Drinking alcohol is considered sociable in most quarters and is something that many people do together at parties, in restaurants, and even at home watching TV and relaxing. But while most drink in moderation and stick well within the Government guidelines for safe consumption, there are others who drink far more than this on a regular basis.
Excessive alcohol consumption can lead to a physical dependence in some individuals, and to regain control of their lives again, they will more than likely need treatment. Some people ponder the question of ‘when is alcohol detox needed’; the answer is simple – it is necessary when a physical dependence is present.
Unfortunately, most individuals just do not comprehend what constitutes alcohol abuse and fail to see that they may be in danger of developing a physical addiction. Some do not realise they are addicted to alcohol until they try to quit and find that they cannot. Others prefer to act as if everything is okay, even when deep down they know they have a problem. They hope that by ignoring their situation, it will somehow go away by itself. This rarely happens though.
Detox is a process that strikes fear into the heart of many addicts. In fact, there are countless individuals who would rather continue with their addictive behaviour and all the negative consequences that accompany it than face an alcohol detox. The reason for this is that they have the idea that an alcohol detox is going to be the most painful thing they have ever experienced.
Some are hoping that they might be able to have treatment without a detox and are anxious to find out when is alcohol detox needed in the hopes that they can bypass this process. The reality is that if you want to overcome your alcohol addiction, you are going to need to get sober; to do this, you will need a detox.
You should be aware that detox is a natural process that occurs when you stop drinking. There is no escaping it as it is your body’s attempt to get back to normal. As it tries to get rid of all the built-up chemicals and toxins, you will more than likely experience a number of withdrawal symptoms. It is these symptoms that worry people so much.
Nevertheless, what you should be aware of is that a detox may not be nearly as bad as you might think. We have come a long way in terms of managing alcohol detox effectively. Images you may have seen on your TV screen or in movies a long time ago of people being tied to a bed while they dried out are not the way an alcohol detox occurs these days.
The fact that you are here now reading this blog post suggests that you are affected by addiction in some way. Maybe you are looking for information for a loved one or perhaps you are concerned about yourself. You might be interested in finding out when is alcohol detox needed and if it is a process that you may require.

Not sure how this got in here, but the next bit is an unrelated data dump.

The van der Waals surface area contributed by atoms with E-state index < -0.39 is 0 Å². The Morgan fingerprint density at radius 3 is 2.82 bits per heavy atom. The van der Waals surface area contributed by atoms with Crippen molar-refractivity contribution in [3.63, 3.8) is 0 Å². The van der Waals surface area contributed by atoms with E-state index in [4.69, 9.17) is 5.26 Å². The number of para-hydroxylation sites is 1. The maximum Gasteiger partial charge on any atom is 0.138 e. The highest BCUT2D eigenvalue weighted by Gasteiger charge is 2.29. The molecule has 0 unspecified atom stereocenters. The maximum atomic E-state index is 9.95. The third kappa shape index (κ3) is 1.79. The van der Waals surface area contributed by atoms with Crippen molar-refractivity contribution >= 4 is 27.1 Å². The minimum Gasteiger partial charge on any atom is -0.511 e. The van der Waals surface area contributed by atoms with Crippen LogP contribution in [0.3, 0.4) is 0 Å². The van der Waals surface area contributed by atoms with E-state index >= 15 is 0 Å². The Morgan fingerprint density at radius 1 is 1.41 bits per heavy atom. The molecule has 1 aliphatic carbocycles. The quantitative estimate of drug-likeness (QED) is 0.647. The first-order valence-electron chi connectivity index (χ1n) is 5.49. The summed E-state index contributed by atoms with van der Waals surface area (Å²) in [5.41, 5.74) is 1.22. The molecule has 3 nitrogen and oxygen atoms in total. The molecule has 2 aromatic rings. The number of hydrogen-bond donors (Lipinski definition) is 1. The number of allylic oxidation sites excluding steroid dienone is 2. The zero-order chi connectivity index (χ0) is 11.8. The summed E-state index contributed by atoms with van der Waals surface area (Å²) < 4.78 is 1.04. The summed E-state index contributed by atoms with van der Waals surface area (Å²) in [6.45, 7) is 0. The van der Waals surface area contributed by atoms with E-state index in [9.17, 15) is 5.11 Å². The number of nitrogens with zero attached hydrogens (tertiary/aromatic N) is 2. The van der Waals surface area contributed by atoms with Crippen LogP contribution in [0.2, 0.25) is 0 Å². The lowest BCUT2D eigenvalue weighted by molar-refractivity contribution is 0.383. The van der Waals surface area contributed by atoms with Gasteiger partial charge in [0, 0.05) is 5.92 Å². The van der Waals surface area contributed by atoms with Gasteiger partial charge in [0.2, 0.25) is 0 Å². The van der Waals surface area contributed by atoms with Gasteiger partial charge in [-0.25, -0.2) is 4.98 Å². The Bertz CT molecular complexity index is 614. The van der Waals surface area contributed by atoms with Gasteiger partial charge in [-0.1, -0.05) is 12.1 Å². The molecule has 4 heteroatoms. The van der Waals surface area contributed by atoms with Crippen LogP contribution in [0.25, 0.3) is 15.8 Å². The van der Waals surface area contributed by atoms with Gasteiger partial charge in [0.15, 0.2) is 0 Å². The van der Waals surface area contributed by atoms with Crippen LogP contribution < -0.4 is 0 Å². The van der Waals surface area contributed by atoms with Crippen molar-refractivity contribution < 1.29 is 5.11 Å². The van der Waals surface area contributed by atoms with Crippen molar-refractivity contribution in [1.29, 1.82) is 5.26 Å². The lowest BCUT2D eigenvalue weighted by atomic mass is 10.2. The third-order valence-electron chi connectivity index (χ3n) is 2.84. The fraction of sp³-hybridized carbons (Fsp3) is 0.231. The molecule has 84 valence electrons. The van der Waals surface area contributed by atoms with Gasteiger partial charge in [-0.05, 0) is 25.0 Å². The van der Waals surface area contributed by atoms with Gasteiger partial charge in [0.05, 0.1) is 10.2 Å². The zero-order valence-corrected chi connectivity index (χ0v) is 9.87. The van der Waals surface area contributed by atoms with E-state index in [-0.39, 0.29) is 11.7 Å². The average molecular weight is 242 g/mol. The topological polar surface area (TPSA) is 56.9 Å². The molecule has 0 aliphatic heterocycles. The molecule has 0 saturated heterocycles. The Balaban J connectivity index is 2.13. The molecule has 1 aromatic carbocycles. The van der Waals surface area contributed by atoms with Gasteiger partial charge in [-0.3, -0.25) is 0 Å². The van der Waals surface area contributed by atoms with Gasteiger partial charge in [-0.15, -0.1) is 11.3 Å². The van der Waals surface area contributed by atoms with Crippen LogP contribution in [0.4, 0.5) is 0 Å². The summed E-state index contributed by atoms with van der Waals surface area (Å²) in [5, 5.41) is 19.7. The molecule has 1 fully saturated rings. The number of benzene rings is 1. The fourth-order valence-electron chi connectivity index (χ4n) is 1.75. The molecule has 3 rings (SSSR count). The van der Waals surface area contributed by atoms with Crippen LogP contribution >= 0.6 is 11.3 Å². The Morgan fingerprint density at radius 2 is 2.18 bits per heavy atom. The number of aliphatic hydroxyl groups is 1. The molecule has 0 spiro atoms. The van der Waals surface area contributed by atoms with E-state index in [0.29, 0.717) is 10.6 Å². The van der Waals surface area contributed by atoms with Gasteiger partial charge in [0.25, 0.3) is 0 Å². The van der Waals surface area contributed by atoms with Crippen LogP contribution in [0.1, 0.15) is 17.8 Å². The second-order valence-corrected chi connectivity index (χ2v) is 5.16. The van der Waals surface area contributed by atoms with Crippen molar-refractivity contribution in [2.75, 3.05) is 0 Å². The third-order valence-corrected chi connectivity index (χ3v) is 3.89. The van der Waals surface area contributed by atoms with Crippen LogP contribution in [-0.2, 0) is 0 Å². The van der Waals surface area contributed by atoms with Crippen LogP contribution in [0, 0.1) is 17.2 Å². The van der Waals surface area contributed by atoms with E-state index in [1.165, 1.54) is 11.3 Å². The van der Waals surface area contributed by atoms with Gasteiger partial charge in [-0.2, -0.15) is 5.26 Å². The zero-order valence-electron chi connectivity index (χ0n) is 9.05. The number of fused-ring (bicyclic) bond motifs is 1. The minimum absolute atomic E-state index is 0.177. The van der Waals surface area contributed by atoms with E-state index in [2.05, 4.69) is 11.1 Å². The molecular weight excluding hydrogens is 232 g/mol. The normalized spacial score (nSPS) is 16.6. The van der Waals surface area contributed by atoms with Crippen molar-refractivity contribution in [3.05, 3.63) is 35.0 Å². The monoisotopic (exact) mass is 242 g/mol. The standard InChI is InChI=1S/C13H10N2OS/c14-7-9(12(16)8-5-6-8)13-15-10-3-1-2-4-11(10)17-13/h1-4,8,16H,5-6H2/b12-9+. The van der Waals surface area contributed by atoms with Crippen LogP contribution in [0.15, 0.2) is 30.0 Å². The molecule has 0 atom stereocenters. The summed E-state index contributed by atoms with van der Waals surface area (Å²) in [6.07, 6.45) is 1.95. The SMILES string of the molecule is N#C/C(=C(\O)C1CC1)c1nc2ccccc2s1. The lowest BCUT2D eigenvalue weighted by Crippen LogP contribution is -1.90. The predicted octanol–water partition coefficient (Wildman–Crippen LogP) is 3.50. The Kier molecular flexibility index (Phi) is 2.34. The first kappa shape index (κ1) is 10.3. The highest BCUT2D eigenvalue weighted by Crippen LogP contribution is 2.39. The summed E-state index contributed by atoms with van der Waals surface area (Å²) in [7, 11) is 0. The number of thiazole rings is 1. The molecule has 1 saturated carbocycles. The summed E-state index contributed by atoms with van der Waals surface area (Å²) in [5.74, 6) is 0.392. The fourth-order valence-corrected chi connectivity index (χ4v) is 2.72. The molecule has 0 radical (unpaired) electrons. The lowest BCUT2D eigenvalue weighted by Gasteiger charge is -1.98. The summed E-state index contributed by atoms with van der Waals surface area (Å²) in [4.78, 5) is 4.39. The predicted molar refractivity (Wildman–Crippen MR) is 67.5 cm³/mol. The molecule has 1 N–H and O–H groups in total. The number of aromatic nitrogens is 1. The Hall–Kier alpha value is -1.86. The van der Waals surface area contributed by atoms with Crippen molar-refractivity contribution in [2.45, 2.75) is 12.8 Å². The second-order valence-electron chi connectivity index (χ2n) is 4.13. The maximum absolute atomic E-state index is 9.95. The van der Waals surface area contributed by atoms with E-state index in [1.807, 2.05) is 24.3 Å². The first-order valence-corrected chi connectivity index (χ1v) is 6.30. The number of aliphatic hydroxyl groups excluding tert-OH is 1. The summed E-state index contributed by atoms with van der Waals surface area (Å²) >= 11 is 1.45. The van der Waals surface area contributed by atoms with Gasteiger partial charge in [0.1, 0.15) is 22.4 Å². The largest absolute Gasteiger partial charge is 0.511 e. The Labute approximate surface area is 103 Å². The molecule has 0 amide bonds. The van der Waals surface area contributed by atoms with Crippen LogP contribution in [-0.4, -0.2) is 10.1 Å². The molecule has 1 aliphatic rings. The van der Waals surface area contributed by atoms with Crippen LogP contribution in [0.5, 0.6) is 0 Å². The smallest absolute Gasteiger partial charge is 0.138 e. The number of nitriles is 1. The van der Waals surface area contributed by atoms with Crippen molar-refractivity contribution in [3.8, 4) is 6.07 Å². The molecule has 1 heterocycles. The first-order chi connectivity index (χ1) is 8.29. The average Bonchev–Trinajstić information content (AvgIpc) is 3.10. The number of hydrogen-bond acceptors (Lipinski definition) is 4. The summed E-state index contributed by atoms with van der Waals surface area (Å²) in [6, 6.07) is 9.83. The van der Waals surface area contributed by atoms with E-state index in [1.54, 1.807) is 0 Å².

To determine if you need an alcohol detox, it is worth taking a good look at your drinking habits. As you might be aware, a doctor cannot diagnose an alcohol problem with a physical examination or a blood test. The only way to know for sure is to be honest about your attitude and behaviour in terms of alcohol consumption.
For example, think about how much alcohol you drink now compared to when you first started drinking. It is not uncommon for alcohol consumption to increase. Maybe you were having a glass of wine at the weekend with your meal but that slowly increased to a couple of glasses at the weekend. You might have then started having a glass of wine every evening but now that you think about how much alcohol you are drinking, you may be shocked to find that your consumption has increased to two glasses or even a whole bottle.
The above is just an example of how alcohol consumption can increase without you even realising. As you build up a tolerance to the effects of alcohol, you will need more of it to achieve the feelings you desire. Occasional use can progress to habitual use in which you do not even make a conscious decision to drink; it is just something that you do without thinking.
An alcohol detox will be necessary if you have developed a physical dependence on alcohol. To tell if this might be the case for you, you should think about how you feel when the effects of alcohol wear off. Do you suffer headaches, nausea, sweating or shaking? Have you found that even a sip or two of alcohol can help to make these problems go away?